The music begins with a 4 part prelude from Rossetti’s poem “Remember” and the relentless ostinato that follows is overlaid with words by women working in engineering during world war one and a speech made by the King alongside a list of women’s names from South West Scotland who we were able to find in the records, including the women at Georgetown Munitions Factory.
“I am using my life’s energy to destroy human souls. I’m doing what I can to bring this to an end.
But once the War is over, I will never do the same again.” Anonymous in a munitions factory magazine
Honours MA degree from Glasgow University in 1912. Was awarded research scholarship, and spent 2 years in the USA, at Bryn Mawr College, then the University of Columbia, New York, and Radcliffe College, Cambridge, Mass. She returned to the UK around the time of the outbreak of war.
In 1915, Agnes volunteered following an appeal from the Ministry of Munitions for women workers. She undertook training at Woolwich, for which she obtained a first class certificate.
Working in the Munitions Factory at Georgetown near Paisley, with supervisory responsibilities. She was sent to the factory shortly after it was established, so her first jobs would have involved preparing the new factory buildings – scrubbing and cleaning, and unloading shell casings. The women worked in shifts of 8 and three-quarter hours, and either commuted from neighbouring towns, or lived in hostels on site.
Works Manager in Munitions Factory
In July 1916, she was appointed Works Manager, at the top of the management structure, reporting only to the General Manager of the factory, and in charge of the shell and cartridge filling industrial plants. By the end of the war, the Factory employed over
14,000 workers, mainly women, and Agnes was in charge of at least half of them. Their work involved transporting and preparing empty casings, filling, packing and transporting 18-pound shells and cartridges of all sizes
Factory workers at Georgetown. Some are clearly wearing their triangular ‘On War Service’ badge. (Reproduced with permission of NLS from: Official history of the Scottish Filling Factory … Georgetown (1919))
She played a prominent role in the essential manufacture of munitions for use in WW1. Her job would have required her to understand engineering processes, have expertise in the handling of high explosives, employ and train inexperienced staff, and have a thorough knowledge of health and safety procedures, alongside the responsibility for the efficient supply of ammunition for the war effort. High importance was put on the welfare of the employees, and they were relatively well paid.
In a few months she helped develop the factory from a few sheds to a large industrial complex. By the end of the war, the total number of shells filled at the Factory was over 19 million, and the number of cartridges filled totalled over 27 million.
Did You Know?
The knitted facemasks (respirators) worn by the women in the factory. The cross let them know which side was to be worn next to the face. (Reproduced by, and with permission of, the National Library of Scotland from: Official history of the Scottish Filling Factory … Georgetown (1919))
Because the factory buildings covered a large area, and managers had to move between buildings as part of their normal work, it was sometimes difficult to find Agnes or her fellow managers at headquarters when they were needed. A whistle-call system was introduced, with a distinct call being allocated to each manager. So, if Agnes were to hear her own call, she would locate the nearest telephone, and contact headquarters to find out what the problem was.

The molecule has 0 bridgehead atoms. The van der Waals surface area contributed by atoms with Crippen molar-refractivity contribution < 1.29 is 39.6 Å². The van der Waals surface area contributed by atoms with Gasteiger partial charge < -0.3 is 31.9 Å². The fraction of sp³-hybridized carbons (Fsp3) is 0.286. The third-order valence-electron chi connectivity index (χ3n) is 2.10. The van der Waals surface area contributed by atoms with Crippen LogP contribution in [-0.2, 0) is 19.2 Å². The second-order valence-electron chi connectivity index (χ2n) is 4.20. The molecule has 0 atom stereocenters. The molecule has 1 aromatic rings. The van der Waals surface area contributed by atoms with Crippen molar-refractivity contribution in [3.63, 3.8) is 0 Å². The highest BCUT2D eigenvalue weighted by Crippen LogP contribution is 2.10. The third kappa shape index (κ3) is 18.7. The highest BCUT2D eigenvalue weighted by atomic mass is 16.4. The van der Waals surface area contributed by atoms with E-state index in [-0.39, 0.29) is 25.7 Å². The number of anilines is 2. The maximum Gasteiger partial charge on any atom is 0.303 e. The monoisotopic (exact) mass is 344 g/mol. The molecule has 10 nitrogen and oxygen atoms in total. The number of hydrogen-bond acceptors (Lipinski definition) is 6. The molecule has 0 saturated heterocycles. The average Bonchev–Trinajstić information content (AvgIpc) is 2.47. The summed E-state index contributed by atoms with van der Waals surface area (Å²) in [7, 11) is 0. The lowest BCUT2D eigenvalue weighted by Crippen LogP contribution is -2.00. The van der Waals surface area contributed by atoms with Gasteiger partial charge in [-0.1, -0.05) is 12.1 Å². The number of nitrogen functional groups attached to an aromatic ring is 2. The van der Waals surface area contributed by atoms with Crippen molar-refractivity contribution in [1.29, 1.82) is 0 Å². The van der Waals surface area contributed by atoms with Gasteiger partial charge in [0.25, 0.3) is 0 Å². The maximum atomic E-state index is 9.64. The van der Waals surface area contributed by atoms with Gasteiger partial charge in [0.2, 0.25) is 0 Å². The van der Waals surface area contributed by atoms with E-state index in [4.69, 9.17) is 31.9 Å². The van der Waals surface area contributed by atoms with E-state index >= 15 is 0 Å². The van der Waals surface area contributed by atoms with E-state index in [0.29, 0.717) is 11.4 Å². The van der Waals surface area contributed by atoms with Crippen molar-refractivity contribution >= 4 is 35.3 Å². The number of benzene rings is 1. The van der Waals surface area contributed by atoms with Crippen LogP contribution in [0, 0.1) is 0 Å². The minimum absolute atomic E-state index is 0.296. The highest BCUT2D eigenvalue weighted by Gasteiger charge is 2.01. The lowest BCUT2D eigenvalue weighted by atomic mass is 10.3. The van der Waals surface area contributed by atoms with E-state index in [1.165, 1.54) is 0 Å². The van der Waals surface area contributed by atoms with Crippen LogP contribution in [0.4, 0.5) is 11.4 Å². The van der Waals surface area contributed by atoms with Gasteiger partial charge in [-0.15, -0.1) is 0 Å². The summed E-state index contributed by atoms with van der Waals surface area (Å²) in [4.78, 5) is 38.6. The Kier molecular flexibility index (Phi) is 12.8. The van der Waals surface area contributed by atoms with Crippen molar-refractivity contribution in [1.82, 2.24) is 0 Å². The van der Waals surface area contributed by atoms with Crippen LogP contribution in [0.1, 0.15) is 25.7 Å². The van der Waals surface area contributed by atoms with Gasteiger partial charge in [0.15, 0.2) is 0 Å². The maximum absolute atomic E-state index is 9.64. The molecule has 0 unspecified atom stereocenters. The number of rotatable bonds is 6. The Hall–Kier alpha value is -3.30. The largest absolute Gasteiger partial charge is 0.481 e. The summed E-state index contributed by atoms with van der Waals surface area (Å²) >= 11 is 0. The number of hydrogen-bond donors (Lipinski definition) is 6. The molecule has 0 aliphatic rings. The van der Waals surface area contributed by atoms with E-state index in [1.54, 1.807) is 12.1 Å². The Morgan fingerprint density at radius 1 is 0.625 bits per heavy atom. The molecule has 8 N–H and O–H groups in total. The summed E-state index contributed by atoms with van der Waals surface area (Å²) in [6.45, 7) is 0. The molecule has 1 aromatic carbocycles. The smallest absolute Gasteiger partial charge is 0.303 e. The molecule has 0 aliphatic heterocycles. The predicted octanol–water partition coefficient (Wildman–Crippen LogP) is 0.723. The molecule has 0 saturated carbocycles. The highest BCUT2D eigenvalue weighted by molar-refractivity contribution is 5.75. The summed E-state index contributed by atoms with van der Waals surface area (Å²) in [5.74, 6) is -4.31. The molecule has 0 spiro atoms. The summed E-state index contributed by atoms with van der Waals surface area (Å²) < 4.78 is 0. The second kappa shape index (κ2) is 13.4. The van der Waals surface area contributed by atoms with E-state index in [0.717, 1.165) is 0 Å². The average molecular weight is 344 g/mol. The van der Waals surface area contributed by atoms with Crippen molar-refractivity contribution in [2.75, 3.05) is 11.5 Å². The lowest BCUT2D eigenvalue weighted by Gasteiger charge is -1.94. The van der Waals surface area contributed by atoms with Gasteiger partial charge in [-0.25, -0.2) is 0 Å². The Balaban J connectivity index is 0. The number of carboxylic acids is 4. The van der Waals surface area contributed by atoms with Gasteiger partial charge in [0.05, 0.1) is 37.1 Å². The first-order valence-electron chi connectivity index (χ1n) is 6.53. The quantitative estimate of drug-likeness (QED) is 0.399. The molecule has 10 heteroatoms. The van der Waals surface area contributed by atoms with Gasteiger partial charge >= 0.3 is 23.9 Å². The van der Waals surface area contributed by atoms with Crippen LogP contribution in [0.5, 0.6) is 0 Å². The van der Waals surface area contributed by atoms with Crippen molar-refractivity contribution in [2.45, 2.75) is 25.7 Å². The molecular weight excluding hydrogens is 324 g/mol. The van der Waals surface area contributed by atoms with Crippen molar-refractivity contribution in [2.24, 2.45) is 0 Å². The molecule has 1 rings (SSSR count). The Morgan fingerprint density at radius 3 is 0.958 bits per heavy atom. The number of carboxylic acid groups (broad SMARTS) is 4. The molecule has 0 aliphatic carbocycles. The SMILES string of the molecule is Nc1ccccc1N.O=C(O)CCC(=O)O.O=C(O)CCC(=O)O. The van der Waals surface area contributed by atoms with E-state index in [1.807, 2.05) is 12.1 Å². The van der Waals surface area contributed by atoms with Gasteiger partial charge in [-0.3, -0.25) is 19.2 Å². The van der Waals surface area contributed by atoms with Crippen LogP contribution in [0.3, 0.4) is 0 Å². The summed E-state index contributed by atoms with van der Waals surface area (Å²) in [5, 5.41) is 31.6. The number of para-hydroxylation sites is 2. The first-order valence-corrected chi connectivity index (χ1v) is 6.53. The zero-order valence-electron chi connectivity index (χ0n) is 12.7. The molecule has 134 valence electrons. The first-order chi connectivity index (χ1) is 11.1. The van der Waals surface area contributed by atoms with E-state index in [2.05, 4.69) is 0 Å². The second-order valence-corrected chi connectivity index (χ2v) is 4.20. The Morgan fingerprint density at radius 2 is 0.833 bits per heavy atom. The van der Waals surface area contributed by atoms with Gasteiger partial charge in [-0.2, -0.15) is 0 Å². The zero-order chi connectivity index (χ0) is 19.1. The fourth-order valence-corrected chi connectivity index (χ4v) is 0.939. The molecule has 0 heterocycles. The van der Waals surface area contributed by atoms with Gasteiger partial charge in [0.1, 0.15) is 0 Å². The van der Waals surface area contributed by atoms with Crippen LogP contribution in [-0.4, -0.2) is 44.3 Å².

Those working with toxic substances in the factory such as TNT, were issued with face masks, called ‘Georgetown respirators’. Incredibly these were hand-knitted to a specific design. They covered the mouth and nose, and had elastic ear loops. Each day, they were washed in boiling water and ironed to sterilise them. Eventually one unidentified village in Scotland supplied nearly all the respirators for the factory.
In 1918, the workers at the factory raised £2,500 from their own pockets to buy and donate to the Royal Air Force a fully equipped battle plane, named after the factory. This went into active service in France.
The ‘Georgetown’ battleplane (Reproduced by, and with permission of, the National Library of Scotland from: Official history of the Scottish Filling Factory … Georgetown (1919))
The employees at Georgetown contributed to a fund to support anyone who was ill, or had suffered an accident. They also raised funds for the Red Cross, and responded to appeals for help in knitting socks for soldiers, and sewing overalls for nurses on war service.
Georgetown workers campaigned vociferously for their industrial complex to be retained after the war as a permanent garden city, with factories and nearby housing for workers in healthy surroundings. Their deputation failed, and thefactory buildings were demolished and the contents put up for sale, including furniture, fittings, machine tools, catering equipment and even two pianos.
An Inspiring Woman
Quote from: McLaren, Barbara. Women of the war. London; New York : Hodder and Stoughton, 1917: “No woman’s work has more directly furthered the prosecution of the war than that of Miss Agnes Borthwick, who within one year has risen to the unique position – for a woman – of works manager in a great Munitions Factory.”
It was rare in her day for any woman to be appointed to the top level of management in industry, and it seems that Agnes Borthwick became the most senior female munitions factory manager in the whole of the UK.
After the war, Agnes Borthwick married a mining engineer, Symington Macdonald, and brought up a family. There is no record of her continuing with a professional career.